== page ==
The BUTTON element allows for the creation of richer form control
widgets than the standard plain text used for BUTTON, RESET and
SUBMIT fields available via the INPUT element. The use of the
BUTTON element allows HTML formatting to be encapsulated within these
control widgets. The BUTTON element can contain most any non interactive
element such as character and block-level formatting.
Rendering details for the BUTTON element have a few suggested
guidelines; The size can be suggested using style sheets, but the
actual dimensions are determined by following these rules:
Clipping of content should be avoided.
Button size may be increased to accommodate this rule.
Window edges should not clip buttons.
Button size may be reduced to accommodate this rule or the line
rendering of button content may be wrapped to allow a better fit.
NOTE: HTML 4.0 considers the use of
image maps in conjunction with images in the BUTTON element to be
This is a method of giving access/focus to an active HTML element using
a keyboard character. This is a common GUI paradigm also known
as a "keyboard shortcut" or "keyboard accelerator"
A single character is used as the value of this attribute. In addition,
a platform-dependent key is usually used in combination with the
ACCESSKEY character to access the functionality of the active field.
[A single, case-insensitive character from a browser's character set.]
"Tabbing" is a method of giving access/focus to an active HTML
element using a standard keyboard sequence. All the active elements in a
document can be cycled through using this sequence (ex: Windows TAB key.)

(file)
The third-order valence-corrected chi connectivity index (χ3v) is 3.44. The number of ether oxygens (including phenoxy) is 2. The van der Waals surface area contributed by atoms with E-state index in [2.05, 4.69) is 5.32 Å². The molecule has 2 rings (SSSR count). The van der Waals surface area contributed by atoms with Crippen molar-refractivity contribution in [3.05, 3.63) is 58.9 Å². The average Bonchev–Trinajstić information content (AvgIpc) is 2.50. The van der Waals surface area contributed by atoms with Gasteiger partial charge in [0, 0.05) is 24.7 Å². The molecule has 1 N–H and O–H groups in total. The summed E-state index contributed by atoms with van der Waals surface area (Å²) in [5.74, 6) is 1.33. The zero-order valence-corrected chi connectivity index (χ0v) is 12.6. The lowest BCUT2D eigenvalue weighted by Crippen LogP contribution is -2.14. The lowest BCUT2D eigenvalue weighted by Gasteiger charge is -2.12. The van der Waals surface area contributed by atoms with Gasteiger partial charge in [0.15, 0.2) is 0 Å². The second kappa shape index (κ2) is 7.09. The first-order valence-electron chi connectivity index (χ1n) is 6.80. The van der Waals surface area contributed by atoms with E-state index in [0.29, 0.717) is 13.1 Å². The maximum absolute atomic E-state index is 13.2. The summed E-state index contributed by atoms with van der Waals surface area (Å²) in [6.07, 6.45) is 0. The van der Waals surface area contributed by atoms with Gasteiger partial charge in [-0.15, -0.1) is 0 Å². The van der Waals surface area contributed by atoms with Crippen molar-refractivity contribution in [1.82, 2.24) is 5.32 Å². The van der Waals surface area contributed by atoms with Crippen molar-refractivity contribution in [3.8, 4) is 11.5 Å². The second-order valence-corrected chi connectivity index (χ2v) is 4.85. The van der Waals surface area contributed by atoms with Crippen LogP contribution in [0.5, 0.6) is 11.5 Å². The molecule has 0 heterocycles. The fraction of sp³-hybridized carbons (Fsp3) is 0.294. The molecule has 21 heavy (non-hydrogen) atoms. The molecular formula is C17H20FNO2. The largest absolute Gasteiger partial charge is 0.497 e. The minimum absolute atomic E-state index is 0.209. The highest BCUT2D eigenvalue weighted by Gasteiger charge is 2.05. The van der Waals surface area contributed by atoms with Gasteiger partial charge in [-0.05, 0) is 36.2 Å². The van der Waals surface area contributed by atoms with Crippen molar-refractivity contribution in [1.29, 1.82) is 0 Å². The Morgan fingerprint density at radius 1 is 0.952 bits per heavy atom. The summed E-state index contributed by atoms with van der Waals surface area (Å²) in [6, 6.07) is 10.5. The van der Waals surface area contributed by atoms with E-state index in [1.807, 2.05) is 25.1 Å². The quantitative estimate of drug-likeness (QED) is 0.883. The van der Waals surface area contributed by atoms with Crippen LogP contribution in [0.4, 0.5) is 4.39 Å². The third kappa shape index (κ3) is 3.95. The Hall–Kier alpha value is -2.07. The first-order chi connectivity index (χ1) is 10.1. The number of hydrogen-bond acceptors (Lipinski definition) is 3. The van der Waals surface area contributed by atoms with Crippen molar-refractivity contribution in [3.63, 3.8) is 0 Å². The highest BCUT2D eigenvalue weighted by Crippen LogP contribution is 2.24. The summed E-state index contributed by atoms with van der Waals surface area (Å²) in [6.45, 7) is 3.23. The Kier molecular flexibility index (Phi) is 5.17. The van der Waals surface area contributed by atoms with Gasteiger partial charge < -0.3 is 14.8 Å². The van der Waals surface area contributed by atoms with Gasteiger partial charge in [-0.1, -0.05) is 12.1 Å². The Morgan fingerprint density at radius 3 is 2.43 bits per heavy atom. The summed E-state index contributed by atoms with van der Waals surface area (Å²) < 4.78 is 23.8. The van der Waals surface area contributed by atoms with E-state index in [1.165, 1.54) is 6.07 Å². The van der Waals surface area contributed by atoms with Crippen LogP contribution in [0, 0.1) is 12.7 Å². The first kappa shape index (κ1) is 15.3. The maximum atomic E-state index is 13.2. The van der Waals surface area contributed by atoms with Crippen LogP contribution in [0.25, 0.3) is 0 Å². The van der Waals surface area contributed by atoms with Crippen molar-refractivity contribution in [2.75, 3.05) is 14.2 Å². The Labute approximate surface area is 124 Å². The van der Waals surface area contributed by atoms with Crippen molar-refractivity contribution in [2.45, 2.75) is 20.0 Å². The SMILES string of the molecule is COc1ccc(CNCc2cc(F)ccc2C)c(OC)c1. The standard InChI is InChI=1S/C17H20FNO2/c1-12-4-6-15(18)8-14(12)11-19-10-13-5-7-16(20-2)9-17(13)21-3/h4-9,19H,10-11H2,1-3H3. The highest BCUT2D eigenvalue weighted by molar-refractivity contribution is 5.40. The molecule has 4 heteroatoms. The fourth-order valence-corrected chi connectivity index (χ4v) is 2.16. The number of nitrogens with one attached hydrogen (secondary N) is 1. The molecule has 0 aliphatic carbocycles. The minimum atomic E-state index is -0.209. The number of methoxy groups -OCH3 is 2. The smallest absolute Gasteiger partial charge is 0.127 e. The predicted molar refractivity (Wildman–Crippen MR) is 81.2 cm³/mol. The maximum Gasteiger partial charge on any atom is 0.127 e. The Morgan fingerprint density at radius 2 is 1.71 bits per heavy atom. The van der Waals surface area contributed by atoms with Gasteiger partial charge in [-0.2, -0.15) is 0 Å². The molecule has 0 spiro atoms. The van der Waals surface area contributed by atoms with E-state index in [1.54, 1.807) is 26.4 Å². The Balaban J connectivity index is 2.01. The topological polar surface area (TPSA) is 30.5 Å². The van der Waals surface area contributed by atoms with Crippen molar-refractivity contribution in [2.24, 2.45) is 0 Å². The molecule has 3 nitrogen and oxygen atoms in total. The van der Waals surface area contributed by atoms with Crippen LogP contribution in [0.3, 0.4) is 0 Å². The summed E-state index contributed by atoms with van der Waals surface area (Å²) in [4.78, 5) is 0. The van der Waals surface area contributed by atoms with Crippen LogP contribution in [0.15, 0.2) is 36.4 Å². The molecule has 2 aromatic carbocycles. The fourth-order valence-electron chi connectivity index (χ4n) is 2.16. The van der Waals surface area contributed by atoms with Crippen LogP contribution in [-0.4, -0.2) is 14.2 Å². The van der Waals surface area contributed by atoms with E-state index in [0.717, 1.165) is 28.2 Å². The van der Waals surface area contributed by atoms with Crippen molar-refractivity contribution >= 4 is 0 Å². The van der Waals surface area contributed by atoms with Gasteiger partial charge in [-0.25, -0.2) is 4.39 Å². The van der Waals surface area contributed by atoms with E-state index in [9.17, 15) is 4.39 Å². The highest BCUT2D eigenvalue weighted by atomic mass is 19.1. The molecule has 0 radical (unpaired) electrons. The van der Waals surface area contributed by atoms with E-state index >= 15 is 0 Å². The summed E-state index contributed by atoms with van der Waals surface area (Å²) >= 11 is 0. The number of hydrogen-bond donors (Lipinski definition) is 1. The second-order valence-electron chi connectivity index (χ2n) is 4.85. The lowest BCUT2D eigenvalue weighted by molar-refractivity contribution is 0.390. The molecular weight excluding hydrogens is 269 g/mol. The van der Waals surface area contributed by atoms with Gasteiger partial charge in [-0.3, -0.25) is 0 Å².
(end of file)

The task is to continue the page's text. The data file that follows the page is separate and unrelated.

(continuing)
The order of the active elements in this cycle is usually the order they
occur in the document, but the TABINDEX attribute allows a different order
to be established. The use of this attribute should create the following
tabbing order cycle if the browser supports the attribute:
Active elements using the TABINDEX attribute with positive integers are
navigated first. Low values are navigated first.
Active elements not specifying any TABINDEX attribute
Those elements carrying a DISABLED attribute or using negative TABINDEX
values do not participate in the tabbing cycle.
If a BUTTON is used with an IMG element, it is a good idea to use the ALT
attribute to provide a description for users unable to see the image.
[Test] IE 4.0: submitting a form would only submit the 'innerText' content of
the BUTTON (the text content of the element.) IE 5.0: submitting a form submits the contents of the VALUE attribute
of the BUTTON if it is present. If it is not, the 'innerText' content
of the BUTTON is submitted instead. IE 6.0: Behaves like IE5.0, but the innerHTML is sent instead of
In Opera 4.0, CSS attributes (%core%) and event handler attributes
(%events%) are honored for this element, but none of the other
attributes appear to have any effect at all. Rendering of the element
as expected didn't occur until Opera 5.0.
Opera 5.0 used the background color/image of the parent as the default face
for the button (unless set by CSS for the button of course.) Opera 6
uses the system user interface color designated for button faces as
IE and Netscape does.
Netscape 6: If the DISABLED attribute is used, it grays out the content,
but I noticed that it did not gray out content inside tables that are
used in the BUTTON.
Opera 4.0 supported CSS and events applied to the BUTTON element content, but
didn't treat the element itself as a button widget. Opera ignores other unknown
elements so this must have been a special case. Opera 5 begins proper support
for this element.
Opera 6.0: Using DISABLED makes the button unusable, but it does not
gray the element out as Opera does with DISABLED for other form elements.
Opera 5/6: Using the DISABLED attribute still sends the name/value pair
for the element to the form processing script. It should not do this.